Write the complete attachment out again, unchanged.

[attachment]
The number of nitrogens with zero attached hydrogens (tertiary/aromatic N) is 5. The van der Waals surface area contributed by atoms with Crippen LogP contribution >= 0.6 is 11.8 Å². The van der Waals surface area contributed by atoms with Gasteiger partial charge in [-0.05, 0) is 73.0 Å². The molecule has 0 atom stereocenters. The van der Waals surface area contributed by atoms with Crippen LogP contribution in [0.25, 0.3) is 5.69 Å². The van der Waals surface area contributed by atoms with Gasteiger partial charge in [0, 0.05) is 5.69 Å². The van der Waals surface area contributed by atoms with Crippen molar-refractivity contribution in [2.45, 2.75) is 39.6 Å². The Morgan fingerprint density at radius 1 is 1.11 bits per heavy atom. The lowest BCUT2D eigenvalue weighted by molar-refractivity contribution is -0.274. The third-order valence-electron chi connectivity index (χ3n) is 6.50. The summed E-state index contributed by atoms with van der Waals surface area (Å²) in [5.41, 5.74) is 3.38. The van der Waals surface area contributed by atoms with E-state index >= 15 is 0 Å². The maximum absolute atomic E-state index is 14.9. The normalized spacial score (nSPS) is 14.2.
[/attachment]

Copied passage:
The number of nitrogens with zero attached hydrogens (tertiary/aromatic N) is 5. The van der Waals surface area contributed by atoms with Crippen LogP contribution >= 0.6 is 11.8 Å². The van der Waals surface area contributed by atoms with Gasteiger partial charge in [-0.05, 0) is 73.0 Å². The molecule has 0 atom stereocenters. The van der Waals surface area contributed by atoms with Crippen LogP contribution in [0.25, 0.3) is 5.69 Å². The van der Waals surface area contributed by atoms with Gasteiger partial charge in [0, 0.05) is 5.69 Å². The van der Waals surface area contributed by atoms with Crippen molar-refractivity contribution in [2.45, 2.75) is 39.6 Å². The Morgan fingerprint density at radius 1 is 1.11 bits per heavy atom. The lowest BCUT2D eigenvalue weighted by molar-refractivity contribution is -0.274. The third-order valence-electron chi connectivity index (χ3n) is 6.50. The summed E-state index contributed by atoms with van der Waals surface area (Å²) in [5.41, 5.74) is 3.38. The van der Waals surface area contributed by atoms with E-state index >= 15 is 0 Å². The maximum absolute atomic E-state index is 14.9. The normalized spacial score (nSPS) is 14.2.